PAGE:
CPU Performance: Synthetic Tests

As with most benchmark suites, there are tests that don’t necessarily fit into most categories because their role is just to find the peak throughput in very particular coding scenarios. For this we rely on some of the industry standard tests, like Geekbench and Cinebench.

GeekBench4: Synthetics

A common tool for cross-platform testing between mobile, PC, and Mac, GeekBench 4 is an ultimate exercise in synthetic testing across a range of algorithms looking for peak throughput. Tests include encryption, compression, fast Fourier transform, memory operations, n-body physics, matrix operations, histogram manipulation, and HTML parsing.

I’m including this test due to popular demand, although the results do come across as overly synthetic, and a lot of users often put a lot of weight behind the test due to the fact that it is compiled across different platforms (although with different compilers).

We record the main subtest scores (Crypto, Integer, Floating Point, Memory) in our benchmark database, but for the review we post the overall single and multi-threaded results.

Geekbench 4 - ST OverallGeekbench 4 - MT Overall


The main tool for ordering the TOP500 computer list involves running a variant of an accelerated matrix multiply algorithm typically found from the LINPACK suite. Here we use a tool called LinX to do the same thing on our CPUs. We scale our test based on the number of cores present in order to not run out of scaling but still keeping the test time consistent.

This is another of our new tests for 2020. Data will be added as we start regression testing older CPUs.

LinX 0.9.5 LINPACK


Cinebench R20

The Cinebench line of tests is very well known among technology enthusiasts, with the software implementing a variant of the popular Cinema4D engine to render through the CPU a complex scene. The latest version of Cinebench comes with a number of upgrades, including support for >64 threads, as well as offering a much longer test in order to stop the big server systems completing it in seconds. Not soon after R20 was launched, we ended up with 256 thread servers that completed the test in about two seconds. While we wait for the next version of Cinebench, we run the test on our systems in single thread and multithread modes, running for a minimum of 10 minutes each.

Cinebench R20 Single ThreadedCinebench R20 Multi-Threaded

CPU Performance: Web and Legacy Tests CPU Performance: SPEC 1T


View All Comments

  • Gastec - Friday, May 22, 2020 - link

    "pairing a high-end GPU with a mid-range CPU" should already be a meme, so many times I've seen it copy-pasted. Reply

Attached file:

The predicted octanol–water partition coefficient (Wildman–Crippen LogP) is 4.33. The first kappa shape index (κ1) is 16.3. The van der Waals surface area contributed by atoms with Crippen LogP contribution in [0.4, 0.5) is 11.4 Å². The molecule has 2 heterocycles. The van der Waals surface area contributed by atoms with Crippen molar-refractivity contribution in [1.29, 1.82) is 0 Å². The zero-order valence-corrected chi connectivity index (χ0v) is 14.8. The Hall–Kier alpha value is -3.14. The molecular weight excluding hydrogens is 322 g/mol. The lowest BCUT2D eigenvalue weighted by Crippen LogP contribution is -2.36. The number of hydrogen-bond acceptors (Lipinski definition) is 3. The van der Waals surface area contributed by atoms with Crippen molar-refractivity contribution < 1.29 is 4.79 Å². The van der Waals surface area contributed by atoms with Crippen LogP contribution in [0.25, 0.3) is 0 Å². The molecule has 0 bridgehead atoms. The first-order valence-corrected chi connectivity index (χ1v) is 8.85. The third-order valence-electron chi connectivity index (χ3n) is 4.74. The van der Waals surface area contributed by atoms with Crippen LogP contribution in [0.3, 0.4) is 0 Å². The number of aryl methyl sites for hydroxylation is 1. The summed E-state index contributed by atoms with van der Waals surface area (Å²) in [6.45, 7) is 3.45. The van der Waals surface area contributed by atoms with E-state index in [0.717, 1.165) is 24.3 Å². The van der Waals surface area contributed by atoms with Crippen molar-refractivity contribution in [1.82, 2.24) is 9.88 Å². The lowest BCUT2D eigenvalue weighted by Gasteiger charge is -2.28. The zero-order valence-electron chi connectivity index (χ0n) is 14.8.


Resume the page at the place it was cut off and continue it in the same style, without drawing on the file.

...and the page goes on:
• dotjaz - Thursday, May 21, 2020 - link

    What funny stuff are you smoking? In all actual configurations, AMD doesn't lose by any meaningful margin at a much better value.
    Anandtech is running CPU test where you set the quality low and get 150+fps or even 400+fps, nobody actually does that.
  • deepblue08 - Thursday, May 21, 2020 - link

    Intel may not be a great value chip all around. But a 10 FPS lead in 1440p is a lead nevertheless: https://hexus.net/tech/reviews/cpu/141577-intel-co... Reply
  • DrKlahn - Thursday, May 21, 2020 - link

    If that's worth the more expensive motherboard, beefier (and more costly) cooling, and increased heat then go for it. If you put 120fps next to 130fps without a counter up how many people could tell?Personally I don't see it as worth it at all. Nor do I consider it a dominating lead. But I'm sure there are people out there that will buy Intel for a negligible lead. Reply
  • Spunjji - Friday, May 22, 2020 - link

    An entirely unnoticeable lead that you get by sacrificing any sort of power consumption / cooling sanity and spending measurably larger amounts of cash on the hardware to achieve the boost clocks required to get that lead.

    The difference was meaningful back when AMD had lower minimum framerates, less consistency and -30fps or so off the average. Now it's just silly.
  • babadivad - Thursday, May 21, 2020 - link

    Do you need a new mother board with these? If so they make even less sense than they already did. Reply
  • MDD1963 - Friday, May 22, 2020 - link

    As for Intel owners, I don't think too many 8700K, 9600K or above owners would seriously feel they are CPU limited and in a dire/ imminent need of a CPU upgrade as they sit now, anyway. Users of prior generations (I'm still on 7700K) will make their choices at a time of their own choosing, of course, and not simply because 'a new generation is out'. (I mean, look at 8700K vs. 10600K results.....; looks almost like a rebadging operation) Reply
  • khanikun - Wednesday, May 27, 2020 - link

    I was on a 7700k and didn't feel CPU limited at all, but decided to get an 8086k for the 2 more cores and just cause it was an 8086. For my normal workloads or gaming, I don't notice a difference. I do reencode videos maybe a couple times a year. The only times I'll see the difference.

    I'll probably just be sitting on this 8086k for the next few years, unless something on my machine breaks or Intel does something crazy ridiculous, like making some 8 core i7 on 10nm at 5 ghz all core, in a new socket, then making dual socket consumer boards for it for relatively decent price. I'd upgrade for that, just cause I'd like to try making a dual processor system that isn't some expensive workstation/server system.
  • Spunjji - Friday, May 22, 2020 - link

    Yes, you do. So no, they don't make sense xD Reply
  • Gastec - Friday, May 22, 2020 - link

    Games...framerate is pointless in video games, all that matters now are the "surprise mechanics". Reply

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